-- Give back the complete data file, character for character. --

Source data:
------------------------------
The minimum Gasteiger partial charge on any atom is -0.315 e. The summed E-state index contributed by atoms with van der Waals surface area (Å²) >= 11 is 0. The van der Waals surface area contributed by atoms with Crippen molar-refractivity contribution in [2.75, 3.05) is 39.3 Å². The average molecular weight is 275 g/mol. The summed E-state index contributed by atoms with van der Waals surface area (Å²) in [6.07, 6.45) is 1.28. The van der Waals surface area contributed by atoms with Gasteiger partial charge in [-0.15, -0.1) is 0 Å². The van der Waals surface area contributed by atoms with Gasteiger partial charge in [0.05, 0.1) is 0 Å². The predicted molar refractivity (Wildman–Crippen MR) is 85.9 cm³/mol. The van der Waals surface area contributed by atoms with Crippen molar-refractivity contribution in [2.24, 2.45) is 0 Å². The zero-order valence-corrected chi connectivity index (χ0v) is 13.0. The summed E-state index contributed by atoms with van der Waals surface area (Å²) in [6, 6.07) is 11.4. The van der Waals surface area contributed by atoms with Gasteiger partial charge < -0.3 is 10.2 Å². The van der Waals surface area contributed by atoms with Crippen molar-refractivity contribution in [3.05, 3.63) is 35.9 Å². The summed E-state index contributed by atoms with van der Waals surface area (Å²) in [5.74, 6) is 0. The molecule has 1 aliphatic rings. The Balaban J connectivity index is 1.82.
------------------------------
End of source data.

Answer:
The minimum Gasteiger partial charge on any atom is -0.315 e. The summed E-state index contributed by atoms with van der Waals surface area (Å²) >= 11 is 0. The van der Waals surface area contributed by atoms with Crippen molar-refractivity contribution in [2.75, 3.05) is 39.3 Å². The average molecular weight is 275 g/mol. The summed E-state index contributed by atoms with van der Waals surface area (Å²) in [6.07, 6.45) is 1.28. The van der Waals surface area contributed by atoms with Gasteiger partial charge in [-0.15, -0.1) is 0 Å². The van der Waals surface area contributed by atoms with Gasteiger partial charge in [0.05, 0.1) is 0 Å². The predicted molar refractivity (Wildman–Crippen MR) is 85.9 cm³/mol. The van der Waals surface area contributed by atoms with Crippen molar-refractivity contribution in [2.24, 2.45) is 0 Å². The zero-order valence-corrected chi connectivity index (χ0v) is 13.0. The summed E-state index contributed by atoms with van der Waals surface area (Å²) in [6, 6.07) is 11.4. The van der Waals surface area contributed by atoms with Gasteiger partial charge < -0.3 is 10.2 Å². The van der Waals surface area contributed by atoms with Crippen molar-refractivity contribution in [3.05, 3.63) is 35.9 Å². The summed E-state index contributed by atoms with van der Waals surface area (Å²) in [5.74, 6) is 0. The molecule has 1 aliphatic rings. The Balaban J connectivity index is 1.82.